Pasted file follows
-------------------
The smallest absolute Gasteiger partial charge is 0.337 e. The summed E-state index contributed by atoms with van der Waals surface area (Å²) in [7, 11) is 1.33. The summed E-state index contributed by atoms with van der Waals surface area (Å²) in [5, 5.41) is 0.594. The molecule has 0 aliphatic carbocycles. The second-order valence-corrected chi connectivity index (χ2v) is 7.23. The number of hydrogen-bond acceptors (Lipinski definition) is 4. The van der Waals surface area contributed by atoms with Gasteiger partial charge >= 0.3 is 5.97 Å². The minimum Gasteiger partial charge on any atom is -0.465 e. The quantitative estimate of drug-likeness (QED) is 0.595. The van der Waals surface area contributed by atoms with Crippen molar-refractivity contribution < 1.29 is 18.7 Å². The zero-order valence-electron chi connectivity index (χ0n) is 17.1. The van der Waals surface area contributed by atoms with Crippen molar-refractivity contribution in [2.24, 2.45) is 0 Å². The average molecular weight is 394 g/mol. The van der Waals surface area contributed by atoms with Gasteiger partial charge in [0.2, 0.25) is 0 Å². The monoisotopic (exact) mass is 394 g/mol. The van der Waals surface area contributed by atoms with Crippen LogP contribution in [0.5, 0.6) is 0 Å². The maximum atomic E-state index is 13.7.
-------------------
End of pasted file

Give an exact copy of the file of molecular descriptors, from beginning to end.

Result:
The smallest absolute Gasteiger partial charge is 0.337 e. The summed E-state index contributed by atoms with van der Waals surface area (Å²) in [7, 11) is 1.33. The summed E-state index contributed by atoms with van der Waals surface area (Å²) in [5, 5.41) is 0.594. The molecule has 0 aliphatic carbocycles. The second-order valence-corrected chi connectivity index (χ2v) is 7.23. The number of hydrogen-bond acceptors (Lipinski definition) is 4. The van der Waals surface area contributed by atoms with Gasteiger partial charge >= 0.3 is 5.97 Å². The minimum Gasteiger partial charge on any atom is -0.465 e. The quantitative estimate of drug-likeness (QED) is 0.595. The van der Waals surface area contributed by atoms with Crippen molar-refractivity contribution < 1.29 is 18.7 Å². The zero-order valence-electron chi connectivity index (χ0n) is 17.1. The van der Waals surface area contributed by atoms with Crippen molar-refractivity contribution in [2.24, 2.45) is 0 Å². The average molecular weight is 394 g/mol. The van der Waals surface area contributed by atoms with Gasteiger partial charge in [0.2, 0.25) is 0 Å². The monoisotopic (exact) mass is 394 g/mol. The van der Waals surface area contributed by atoms with Crippen LogP contribution in [0.5, 0.6) is 0 Å². The maximum atomic E-state index is 13.7.